Math Help - Integrate Modified Bessel Function

1. Integrate Modified Bessel Function

I have been given a modified Bessel function $I_{n}(z)$ and it it defined by the integral

$I_{n}(z) = \frac{1}{\pi}\int_{0}^{\pi}d\theta{e^{zCos\theta}} Cos(n\theta)$

I have been asked to show that

(a) $I_{n-1}(z) - I_{n+1}(z)=\frac{2n}{z}I_{n}(z)$

(b) $I_{n}(z)=I'_{N+1}(z)+\frac{n}{z}I_{n}(z)$

Firstly i have started by trying to integrate the integral. Using $u=e^{zCos\theta}$ and $dv=Cos(n\theta)d\theta$. Therefore $du=-Sin\theta{e^{zCos\theta}}$ and $v=\int_{}cosn\theta{d\theta}=\frac{1}{n}Sin\theta{ n\theta}$

Using integration by parts $\int_{}udv=uv-\int_{}vdu$

I ended up with

$I_{n}(z) = \frac{1}{\pi}\int_{0}^{\pi}d\theta{e^{zCos\theta}} Cos(n\theta)=\frac{1}{n}Sin\theta{n\theta}e^{zCos\ theta} + \int_{}\frac{1}{n}Sin\theta{Sin\theta}{n\theta}{e^ {zCos\theta}}$

knowing that $sin\theta{sin\theta} = cos(n\theta+\theta) + cos(n\theta-\theta)$

Therefore

$I_{n}(z) = \frac{1}{n}Sin\theta{n\theta}e^{zCos\theta} + \int_{}\frac{1}{n}{cos(n\theta+\theta) + cos(n\theta-\theta)}{n\theta}{e^{zCos\theta}}$

I'm not sure if i'm on the right track to solving this problem. Any ideas of what i can do next? How do i then show that

(a) $I_{n-1}(z) - I_{n+1}(z)=\frac{2n}{z}I_{n}(z)$

(b) $I_{n}(z)=I'_{N+1}(z)+\frac{n}{z}I_{n}(z)$

2. Start with $I_{n-1}(z)-I_{n+1}(z)=\frac1\pi\int_0^\pi\mathrm e^{z\cos\theta}[\cos(n-1)\theta-\cos(n+1)\theta]\mathrm d\theta$ $=\frac2\pi\int_0^\pi\mathrm e^{z\cos\theta}\sin n\theta\,\sin\theta\,\mathrm d\theta=-\frac2{\pi z}\int_0^\pi\mathrm \sin\,n\theta\,\mathrm d(e^{z\cos\theta})$.

Integrate the last term by parts, so that

$I_{n-1}(z)-I_{n+1}(z)=\left[-\frac2{\pi z}\sin n\theta\,e^{z\cos\theta}\right]_0^\pi+\frac{2n}{\pi z}\int_0^\pi e^{z\cos\theta}\cos n\theta\,\mathrm d\theta=\frac{2n}z I_n(z)$.

For the second one, start with $I'_{n+1}(z)=\frac1\pi\int_0^\pi e^{z\cos\theta}\cos(n+1)\theta\,\cos\theta\,\mathr m d\theta$.

Thus $I_n(z)-I'_{n+1}(z)=\frac1\pi\int_0^\pi e^{z\cos\theta}[\cos n\theta-\cos(n+1)\theta\,\cos\theta]\mathrm d\theta$ $=\frac1\pi\int_0^\pi e^{z\cos\theta}\sin(n+1)\theta\,\sin\theta\,\mathr m d\theta=\frac{n+1}z I_{n+1}(z)$ (similar to the last part of the previous derivation).

Warning: the last identity is not quite the one given.

3. What does it mean by I' (I prime) i can't seem to find much information about it.

4. Originally Posted by Karl Harder
What does it mean by I' (I prime) i can't seem to find much information about it.
It's the derivative of $I$. If $I_{n+1}(z) = \frac{1}{\pi}\int_0^{\pi} e^{z \cos \theta} \cos (n+1) \theta\, d \theta$ then $I'_{n+1}(z) = \frac{1}{\pi}\int_0^{\pi} e^{z \cos \theta} \cos \theta \cos (n+1) \theta\, d \theta$.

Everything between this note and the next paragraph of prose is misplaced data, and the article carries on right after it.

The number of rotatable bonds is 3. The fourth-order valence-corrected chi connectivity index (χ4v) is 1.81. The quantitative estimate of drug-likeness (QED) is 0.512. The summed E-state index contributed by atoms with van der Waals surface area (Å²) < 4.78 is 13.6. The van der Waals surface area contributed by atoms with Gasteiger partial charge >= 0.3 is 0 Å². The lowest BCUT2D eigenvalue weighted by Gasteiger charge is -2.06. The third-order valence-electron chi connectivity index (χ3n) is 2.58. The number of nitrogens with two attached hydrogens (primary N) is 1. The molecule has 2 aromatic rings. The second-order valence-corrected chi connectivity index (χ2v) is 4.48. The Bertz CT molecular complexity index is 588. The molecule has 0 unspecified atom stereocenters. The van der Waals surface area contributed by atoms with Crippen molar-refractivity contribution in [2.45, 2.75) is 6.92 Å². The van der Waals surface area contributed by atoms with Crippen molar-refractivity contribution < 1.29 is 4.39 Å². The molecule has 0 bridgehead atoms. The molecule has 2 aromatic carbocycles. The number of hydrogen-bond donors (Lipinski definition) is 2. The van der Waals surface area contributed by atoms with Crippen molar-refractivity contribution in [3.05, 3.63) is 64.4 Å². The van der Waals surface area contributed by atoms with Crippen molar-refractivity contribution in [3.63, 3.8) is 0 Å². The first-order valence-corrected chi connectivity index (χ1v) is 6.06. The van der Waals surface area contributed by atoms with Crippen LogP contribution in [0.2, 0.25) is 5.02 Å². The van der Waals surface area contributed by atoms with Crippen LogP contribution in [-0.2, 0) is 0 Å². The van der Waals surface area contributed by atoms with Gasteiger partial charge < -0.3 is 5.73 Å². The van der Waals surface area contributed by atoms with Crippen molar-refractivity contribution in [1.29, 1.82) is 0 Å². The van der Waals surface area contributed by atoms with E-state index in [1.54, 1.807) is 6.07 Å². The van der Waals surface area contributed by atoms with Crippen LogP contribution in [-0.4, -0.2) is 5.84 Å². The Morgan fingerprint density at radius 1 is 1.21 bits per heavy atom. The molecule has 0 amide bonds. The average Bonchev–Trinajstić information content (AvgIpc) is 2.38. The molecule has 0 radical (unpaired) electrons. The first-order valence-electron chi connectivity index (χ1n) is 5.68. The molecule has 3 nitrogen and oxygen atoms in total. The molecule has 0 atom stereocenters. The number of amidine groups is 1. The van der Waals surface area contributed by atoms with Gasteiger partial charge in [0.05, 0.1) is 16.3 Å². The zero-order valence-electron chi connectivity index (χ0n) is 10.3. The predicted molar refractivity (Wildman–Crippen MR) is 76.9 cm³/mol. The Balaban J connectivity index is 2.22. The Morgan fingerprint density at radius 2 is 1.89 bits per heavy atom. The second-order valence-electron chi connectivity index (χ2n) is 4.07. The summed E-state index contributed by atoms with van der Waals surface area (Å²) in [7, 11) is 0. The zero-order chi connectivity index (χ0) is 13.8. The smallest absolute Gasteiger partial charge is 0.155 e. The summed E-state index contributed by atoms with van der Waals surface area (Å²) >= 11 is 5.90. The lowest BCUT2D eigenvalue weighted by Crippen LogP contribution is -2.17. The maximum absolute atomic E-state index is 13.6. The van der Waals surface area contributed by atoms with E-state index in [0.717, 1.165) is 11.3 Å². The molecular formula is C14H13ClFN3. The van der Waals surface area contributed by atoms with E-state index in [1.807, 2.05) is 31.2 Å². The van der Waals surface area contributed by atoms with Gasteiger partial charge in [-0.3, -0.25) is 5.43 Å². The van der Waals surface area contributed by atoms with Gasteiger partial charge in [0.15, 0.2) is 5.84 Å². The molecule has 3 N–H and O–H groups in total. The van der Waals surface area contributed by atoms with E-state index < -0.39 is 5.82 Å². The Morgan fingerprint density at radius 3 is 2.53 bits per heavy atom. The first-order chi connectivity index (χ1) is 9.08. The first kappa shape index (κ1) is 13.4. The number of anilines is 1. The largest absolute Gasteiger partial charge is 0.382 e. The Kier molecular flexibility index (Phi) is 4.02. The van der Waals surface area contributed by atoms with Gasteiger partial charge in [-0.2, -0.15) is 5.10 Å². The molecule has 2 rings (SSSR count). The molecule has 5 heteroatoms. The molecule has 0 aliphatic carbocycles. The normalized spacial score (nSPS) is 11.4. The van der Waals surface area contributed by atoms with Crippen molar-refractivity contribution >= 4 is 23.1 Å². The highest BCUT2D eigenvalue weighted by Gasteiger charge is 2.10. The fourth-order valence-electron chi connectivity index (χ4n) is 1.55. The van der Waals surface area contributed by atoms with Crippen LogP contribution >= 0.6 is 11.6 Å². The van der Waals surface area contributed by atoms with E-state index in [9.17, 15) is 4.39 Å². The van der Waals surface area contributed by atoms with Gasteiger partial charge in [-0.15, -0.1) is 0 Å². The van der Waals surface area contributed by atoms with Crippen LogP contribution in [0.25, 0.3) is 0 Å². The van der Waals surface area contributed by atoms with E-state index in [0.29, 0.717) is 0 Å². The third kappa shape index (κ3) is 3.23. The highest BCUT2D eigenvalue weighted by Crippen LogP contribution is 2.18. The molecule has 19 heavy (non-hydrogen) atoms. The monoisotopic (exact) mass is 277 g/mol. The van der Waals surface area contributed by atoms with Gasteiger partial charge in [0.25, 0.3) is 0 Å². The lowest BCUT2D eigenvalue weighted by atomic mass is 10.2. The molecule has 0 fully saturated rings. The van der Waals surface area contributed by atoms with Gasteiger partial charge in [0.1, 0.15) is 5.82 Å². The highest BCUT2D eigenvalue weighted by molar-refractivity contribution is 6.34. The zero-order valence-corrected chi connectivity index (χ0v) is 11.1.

5. Originally Posted by halbard
Start with $I_{n-1}(z)-I_{n+1}(z)=\frac1\pi\int_0^\pi\mathrm e^{z\cos\theta}[\cos(n-1)\theta-\cos(n+1)\theta]\mathrm d\theta$ $=\frac2\pi\int_0^\pi\mathrm e^{z\cos\theta}\sin n\theta\,\sin\theta\,\mathrm d\theta=-\frac2{\pi z}\int_0^\pi\mathrm \sin\,n\theta\,\mathrm d(e^{z\cos\theta})$.

Integrate the last term by parts, so that

$I_{n-1}(z)-I_{n+1}(z)=\left[-\frac2{\pi z}\sin n\theta\,e^{z\cos\theta}\right]_0^\pi+\frac{2n}{\pi z}\int_0^\pi e^{z\cos\theta}\cos n\theta\,\mathrm d\theta=\frac{2n}z I_n(z)$.

For the second one, start with $I'_{n+1}(z)=\frac1\pi\int_0^\pi e^{z\cos\theta}\cos(n+1)\theta\,\cos\theta\,\mathr m d\theta$.

Thus $I_n(z)-I'_{n+1}(z)=\frac1\pi\int_0^\pi e^{z\cos\theta}[\cos n\theta-\cos(n+1)\theta\,\cos\theta]\mathrm d\theta$ $=\frac1\pi\int_0^\pi e^{z\cos\theta}\sin(n+1)\theta\,\sin\theta\,\mathr m d\theta=\frac{n+1}z I_{n+1}(z)$ (similar to the last part of the previous derivation).

Warning: the last identity is not quite the one given.
Does that mean that if

$I_{n}(z)=\frac1\pi\int_0^\pi e^{zcos\theta} \cos n\theta\, d\theta$

then

$I'_{n}(z)=\frac1\pi\int_0^\pi e^{z\cos\theta}\cos n\theta\,\cos\theta\, d\theta$

6. Originally Posted by Karl Harder
Does that mean that if

$I_{n}(z)=\frac1\pi\int_0^\pi e^{zcos\theta} \cos n\theta\, d\theta$

then

$I'_{n}(z)=\frac1\pi\int_0^\pi e^{z\cos\theta}\cos n\theta\,\cos\theta\, d\theta$
Yep, it sure does.

7. I seem to be missing the $\cos{\theta}$ from the result. I'm not sure where i might have gone wrong. I have checked it 3 times each different ways and i still keep getting the same answer.

$I'_{n}(z)=\frac1\pi\int_0^\pi e^{z\cos\theta}\cos n\theta\, d\theta$

I am using
$I'_{n}(z) =I_{n+1}+\frac{n}{z} I_{n}(z)$

which can be rewritten as
$I'_{n}(z) =I_{n+1}(z)+\frac{1}{2} I_{n-1}(z)-\frac{1}{2}I_{n+1}(z)$ which was prooven in the first part of this question.

Thus
$I'_{n}(z) =\frac{1}{2}(I_{n+1}(z)+I_{n-1}(z))$

And then i put the values in for $I_{n+1}(z)$ and $I_{n-1}(z))$

and somehow i end up with the answer $I'_{n}(z)=\frac1\pi\int_0^\pi e^{z\cos\theta}\cos n\theta\, d\theta$

Although it should be
$I'_{n}(z)=\frac1\pi\int_0^\pi e^{z\cos\theta}\cos n\theta\,$ $\cos \theta\ d\theta$